I'm a big believer in "skin in the game." If someone -- like me -- is going to write about how a stock is a great buy, I think they'd better back that up with their own money. Otherwise, if the stock tanks, the writer still gets paid while everyone who took that advice loses money. To me, that doesn't seem fair.
I use that as a backdrop because the stock I'd buy -- if I could only buy a single stock for my entire portfolio -- is not one I have any intention to own. Why is that? Because for most of us, we don't live in a world where we can (or should) only own one stock.
That said, if such a world magically existed, I know exactly which stock I'd select. Once you learn what it is -- and why I don't own it -- I think it'll make more sense.
About that one stock
Here's the No. 1 thing to consider when thinking about your "one stock." Is your primary goal:
- To find a big winner?
- To preserve your wealth -- whatever it may be -- while having the opportunity to add to it?
The answer to this question is paramount. If you choose No. 1, you may as well stop reading.
I've been investing for over 10 years and have more than tripled the market in that time. Here's the thing: Most stocks I was sure were going to be home runs have been enormous duds. Case in point: I put more money (cost basis) into PagerDuty than all but two other investments in my life. The results: The stock is down 58%!
Luckily, modest investments in companies such as Shopify and Mercadolibre have more than balanced that out.
Here's the takeaway: You cannot afford to choose a stock that has any reasonable potential to lose significant value. And that drastically cuts down on the universe of potential investments.
My one stock to buy is...
Looking at the options before me, the one stock I'd choose is clear: Berkshire Hathaway (BRK.A -1.32%) (BRK.B -1.29%). My reasoning is exceedingly simple: This is the type of company that will do fine most of the time thanks to its wide moat, and it will gain a significant, long-term upper hand during bear markets and economic crises.
In a word, Berkshire Hathaway is an extremely antifragile company. Let's dive into what that means.
Berkshire's core businesses with wide moats
I can't cover every nut and bolt about Berkshire in one article, but let's review the core businesses that fall under the company's umbrella:
- Insurance: This is the most important part of Berkshire. Insurance provided over half of the operating income from the company's businesses. Just as crucial, the float the business provides is used by Buffett to invest in stocks. This business is protected by high switching costs and the network effect.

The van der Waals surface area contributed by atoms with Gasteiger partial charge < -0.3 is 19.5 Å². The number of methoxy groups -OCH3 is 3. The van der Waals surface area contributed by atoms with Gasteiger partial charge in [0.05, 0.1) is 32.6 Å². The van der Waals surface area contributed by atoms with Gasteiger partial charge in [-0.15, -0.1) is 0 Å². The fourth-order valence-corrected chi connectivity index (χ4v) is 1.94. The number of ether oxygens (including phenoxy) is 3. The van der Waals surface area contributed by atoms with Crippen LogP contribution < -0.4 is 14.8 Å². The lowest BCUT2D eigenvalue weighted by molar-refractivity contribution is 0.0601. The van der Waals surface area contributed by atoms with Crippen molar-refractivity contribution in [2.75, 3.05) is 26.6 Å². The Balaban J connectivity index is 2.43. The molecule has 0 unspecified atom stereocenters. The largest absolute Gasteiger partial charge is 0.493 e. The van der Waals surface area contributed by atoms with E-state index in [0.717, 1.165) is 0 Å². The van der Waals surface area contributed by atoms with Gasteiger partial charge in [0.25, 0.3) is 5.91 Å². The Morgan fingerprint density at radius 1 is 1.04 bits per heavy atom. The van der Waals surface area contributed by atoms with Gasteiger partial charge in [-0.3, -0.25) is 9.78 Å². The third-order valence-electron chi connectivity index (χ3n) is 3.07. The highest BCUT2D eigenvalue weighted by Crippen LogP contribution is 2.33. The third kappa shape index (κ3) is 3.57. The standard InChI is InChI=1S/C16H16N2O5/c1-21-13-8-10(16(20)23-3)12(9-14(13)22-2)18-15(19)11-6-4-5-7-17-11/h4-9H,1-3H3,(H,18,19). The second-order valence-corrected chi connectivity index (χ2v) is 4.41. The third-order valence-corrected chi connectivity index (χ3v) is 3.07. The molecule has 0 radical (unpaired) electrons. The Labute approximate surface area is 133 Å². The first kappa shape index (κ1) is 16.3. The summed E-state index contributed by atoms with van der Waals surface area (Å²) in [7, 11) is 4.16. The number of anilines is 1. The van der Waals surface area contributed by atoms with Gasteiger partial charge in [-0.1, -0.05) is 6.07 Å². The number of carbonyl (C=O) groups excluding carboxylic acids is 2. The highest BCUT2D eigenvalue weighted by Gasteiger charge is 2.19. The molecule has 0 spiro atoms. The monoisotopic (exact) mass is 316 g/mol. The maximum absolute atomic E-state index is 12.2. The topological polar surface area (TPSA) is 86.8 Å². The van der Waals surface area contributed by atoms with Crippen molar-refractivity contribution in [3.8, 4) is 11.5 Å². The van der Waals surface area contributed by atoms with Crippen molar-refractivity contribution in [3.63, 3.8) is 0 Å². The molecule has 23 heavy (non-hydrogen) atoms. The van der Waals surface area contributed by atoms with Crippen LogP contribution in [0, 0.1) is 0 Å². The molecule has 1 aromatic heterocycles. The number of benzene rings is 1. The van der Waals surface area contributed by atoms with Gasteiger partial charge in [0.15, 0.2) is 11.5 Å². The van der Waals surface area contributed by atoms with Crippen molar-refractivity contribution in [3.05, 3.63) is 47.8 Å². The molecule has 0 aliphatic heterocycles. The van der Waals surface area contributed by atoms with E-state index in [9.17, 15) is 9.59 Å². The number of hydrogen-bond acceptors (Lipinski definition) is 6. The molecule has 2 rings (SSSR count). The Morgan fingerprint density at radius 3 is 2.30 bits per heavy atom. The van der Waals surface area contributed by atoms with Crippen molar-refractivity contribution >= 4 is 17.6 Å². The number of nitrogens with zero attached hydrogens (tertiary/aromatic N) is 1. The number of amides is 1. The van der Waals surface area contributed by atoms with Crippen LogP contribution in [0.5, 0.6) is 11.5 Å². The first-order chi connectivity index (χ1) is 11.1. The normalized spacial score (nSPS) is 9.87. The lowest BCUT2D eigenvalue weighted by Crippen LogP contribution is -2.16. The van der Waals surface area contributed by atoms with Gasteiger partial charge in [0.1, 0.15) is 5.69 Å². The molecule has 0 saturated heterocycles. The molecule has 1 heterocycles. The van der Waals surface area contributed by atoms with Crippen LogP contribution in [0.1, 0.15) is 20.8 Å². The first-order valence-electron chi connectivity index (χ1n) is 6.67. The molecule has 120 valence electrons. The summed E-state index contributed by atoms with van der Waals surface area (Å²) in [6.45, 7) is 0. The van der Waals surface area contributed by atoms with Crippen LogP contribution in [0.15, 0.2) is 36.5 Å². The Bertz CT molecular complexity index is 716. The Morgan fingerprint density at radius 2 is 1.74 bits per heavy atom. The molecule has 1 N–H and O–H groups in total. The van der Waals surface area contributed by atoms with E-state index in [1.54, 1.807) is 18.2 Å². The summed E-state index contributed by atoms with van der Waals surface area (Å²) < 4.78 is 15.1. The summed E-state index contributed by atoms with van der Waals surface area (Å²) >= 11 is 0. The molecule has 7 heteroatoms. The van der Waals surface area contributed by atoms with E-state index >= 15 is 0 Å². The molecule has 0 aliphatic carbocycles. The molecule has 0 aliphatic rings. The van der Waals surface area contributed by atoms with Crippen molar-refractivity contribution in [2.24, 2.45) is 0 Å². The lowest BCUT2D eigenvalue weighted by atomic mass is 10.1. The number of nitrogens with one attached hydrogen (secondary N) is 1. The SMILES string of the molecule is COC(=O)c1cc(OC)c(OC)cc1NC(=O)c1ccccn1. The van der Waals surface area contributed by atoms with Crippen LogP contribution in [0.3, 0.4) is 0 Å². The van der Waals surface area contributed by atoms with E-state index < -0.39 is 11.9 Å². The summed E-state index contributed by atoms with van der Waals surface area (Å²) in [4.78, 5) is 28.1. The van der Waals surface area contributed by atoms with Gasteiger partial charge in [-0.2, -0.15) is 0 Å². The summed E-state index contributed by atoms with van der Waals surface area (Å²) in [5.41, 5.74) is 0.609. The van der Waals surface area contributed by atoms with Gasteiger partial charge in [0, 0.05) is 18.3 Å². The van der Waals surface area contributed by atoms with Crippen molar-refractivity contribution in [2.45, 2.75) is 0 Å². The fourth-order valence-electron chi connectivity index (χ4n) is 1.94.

- Energy and railroads: Berkshire's ownership of the BNSF rail lines, as well as Berkshire Hathaway Energy, provided another third of operating income. These businesses are protected by enormous barriers to entry (it's not easy to build a brand-new railroad!) and via government regulation.
- Everything else: This runs the gamut -- from See's Candies to home builders to specialty chemical companies.
The key thing to understand is this: Buffett only buys companies that get great returns on their investments (almost always because they have wide moats), are run by ethical and competent teams, and are being offered up for reasonable prices.
This doesn't protect them from market swoons, but it does make them solid and reliable business that can withstand such swoons.
You actually own much more
By owning shares of Berkshire, you own much more than just the companies mentioned above. That's because Buffett uses excess cash to invest in shares of other companies. Among the top 10 such investments:
|Company||Ownership % of End of 2019||Approximate Value of Stake Today|
|Bank of America||10.7%||$32 billion|
|American Express||18.7%||$20 billion|
|Wells Fargo||8.4%||$17 billion|
|US Bancorp||9.7%||$8 billion|
|JPMorgan Chase||1.9%||$8 billion|
|Delta Airlines||11%||$4 billion|
|Bank of New York Mellon||9%||$4 billion|
This means that by owning Berkshire, you actually enjoy part-ownership of an entire fleet of stalwart companies with wide moats.
And yet, this is the real determining factor
The impressive operations and investments in wide-moat businesses, while important, are not what makes Berkshire the one stock I'd own.
My reason is this: The company has $128 billion in cash and short-term investments on its balance sheet. If an economic crisis hits, Berkshire's enormous war chest provides it the ability to become stronger as a result of the crisis. This can happen in three primary ways:
- Berkshire can buy back its own stock at below intrinsic value -- thus creating more value for existing shareholders.
- It can make more investments in other stocks at bargain prices.
- Berkshire can acquire successful companies outright that are now being offered at reasonable prices.
I cannot emphasize enough that this doesn't mean Berkshire's stock won't go down in times of crisis. Instead, it means the company will grow stronger during the crisis -- and that will eventually be reflected in a higher stock price once markets recover.
Why I don't own Berkshire stock
I'm not against owning shares of Berkshire. In fact, someday, that might be exactly what I do. For now, though, it simply doesn't fit within my investing framework. I prefer to invest in several companies with disruptive technologies that are growing by leaps and bounds. Because I'm still in my thirties and have decades until I reach retirement, I believe such stocks will serve me best. Berkshire isn't one of those companies.
Fortunately, you don't have to limit your investments to shares of only one company. But this is still a worthwhile mental exercise because it can help you determine what's most important for your own portfolio -- and how you'll go about reaching those goals.
If (for some reason) you only want to own shares of one company, Berkshire is a solid bet.